Luxembourg to appeal Amazon tax ruling
The Luxembourg government has decided to appeal the European Commission's order to collect €250 million in back taxes from Amazon.
The Commission ruled in October that Luxembourg had granted undue tax benefits to Amazon that amounted to illegal state aid.
In a statement on Friday, the Luxembourg government said it believed the Commission failed to establish the existence of a "selective advantage".
"This appeal seeks to obtain legal certainty and does not put into question Luxembourg's strong commitment to tax transparency and the fight against harmful tax practices," the statement said.
The government said it also did not share the Commission's analysis on transfer pricing.
"The Commission will defend its decision in court," a spokesperson for the Commission said in response.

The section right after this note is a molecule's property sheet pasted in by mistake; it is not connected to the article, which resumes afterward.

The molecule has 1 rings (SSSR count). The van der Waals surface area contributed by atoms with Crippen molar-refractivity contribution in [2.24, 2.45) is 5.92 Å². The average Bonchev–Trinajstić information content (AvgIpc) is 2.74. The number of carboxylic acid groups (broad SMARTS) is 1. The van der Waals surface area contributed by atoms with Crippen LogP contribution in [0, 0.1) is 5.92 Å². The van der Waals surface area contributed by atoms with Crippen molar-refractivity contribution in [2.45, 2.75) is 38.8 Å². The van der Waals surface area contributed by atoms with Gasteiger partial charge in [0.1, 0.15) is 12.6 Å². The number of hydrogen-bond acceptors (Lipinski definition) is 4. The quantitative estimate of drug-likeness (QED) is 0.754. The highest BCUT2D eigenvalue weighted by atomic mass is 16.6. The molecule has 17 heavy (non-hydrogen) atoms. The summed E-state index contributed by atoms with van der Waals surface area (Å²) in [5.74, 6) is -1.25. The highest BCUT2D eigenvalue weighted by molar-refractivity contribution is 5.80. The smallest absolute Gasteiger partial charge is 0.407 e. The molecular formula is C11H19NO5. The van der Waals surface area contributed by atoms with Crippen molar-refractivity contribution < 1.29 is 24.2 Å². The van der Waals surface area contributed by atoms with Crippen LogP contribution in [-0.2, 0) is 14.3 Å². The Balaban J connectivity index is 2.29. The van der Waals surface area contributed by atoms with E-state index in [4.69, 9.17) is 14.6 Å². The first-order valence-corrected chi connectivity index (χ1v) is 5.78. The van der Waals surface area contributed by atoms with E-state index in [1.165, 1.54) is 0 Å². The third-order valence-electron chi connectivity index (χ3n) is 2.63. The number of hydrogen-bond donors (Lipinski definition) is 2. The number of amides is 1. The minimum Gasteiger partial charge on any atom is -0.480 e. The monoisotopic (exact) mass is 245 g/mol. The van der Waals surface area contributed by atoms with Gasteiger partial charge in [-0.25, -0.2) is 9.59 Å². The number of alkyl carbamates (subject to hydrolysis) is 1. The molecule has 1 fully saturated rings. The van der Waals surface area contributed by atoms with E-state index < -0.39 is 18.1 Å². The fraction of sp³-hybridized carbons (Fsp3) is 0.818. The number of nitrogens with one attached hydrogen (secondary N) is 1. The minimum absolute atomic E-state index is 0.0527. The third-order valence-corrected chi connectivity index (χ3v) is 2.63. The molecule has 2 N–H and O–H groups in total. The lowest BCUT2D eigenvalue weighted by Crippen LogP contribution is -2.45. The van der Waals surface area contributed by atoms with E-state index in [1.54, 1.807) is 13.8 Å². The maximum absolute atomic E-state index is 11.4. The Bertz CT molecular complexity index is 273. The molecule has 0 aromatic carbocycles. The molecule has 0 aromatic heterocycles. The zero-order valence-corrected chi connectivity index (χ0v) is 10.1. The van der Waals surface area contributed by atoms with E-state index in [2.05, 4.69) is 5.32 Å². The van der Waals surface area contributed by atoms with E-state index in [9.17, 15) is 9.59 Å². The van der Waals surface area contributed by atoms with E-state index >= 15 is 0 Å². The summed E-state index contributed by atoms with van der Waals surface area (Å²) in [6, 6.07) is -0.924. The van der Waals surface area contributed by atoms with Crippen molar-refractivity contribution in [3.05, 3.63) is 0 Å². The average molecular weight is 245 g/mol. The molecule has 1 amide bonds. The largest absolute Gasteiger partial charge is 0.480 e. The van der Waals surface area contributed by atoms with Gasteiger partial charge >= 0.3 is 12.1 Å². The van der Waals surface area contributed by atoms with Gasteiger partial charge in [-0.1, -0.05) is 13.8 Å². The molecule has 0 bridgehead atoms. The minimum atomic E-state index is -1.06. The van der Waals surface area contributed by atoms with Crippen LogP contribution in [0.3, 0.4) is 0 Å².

Amazon faces a different deadline and is expected to have until March or April to make an appeal.
The Commission's order in October related to a 2003 agreement struck between Amazon and Luxembourg, which it said allowed Amazon to shift the vast majority of its profits to a holding company that was not subject to tax.
The deal allowed Amazon to place its intellectual property rights in a holding company, Amazon Europe Holding Technologies.
The operating company Amazon EU, which records all of Amazon's sales in Europe, then paid royalties to that company.
The Commission found that the level of royalty payment from the operating company to the holding company was inflated and "did not reflect economic reality".
EU Competition Commissioner Margrethe Vestager said the deal allowed Amazon to pay four times less tax than other local companies.
The move formed part of a broader crackdown on tax avoidance by the Commission.
Luxembourg has already appealed an order to recoup up to €30m from Italian carmaker Fiat in 2015.
Earlier this month, Ireland complied with a Commission request to collect €13 billion in taxes from Apple by placing it in an escrow account while it awaits a court decision.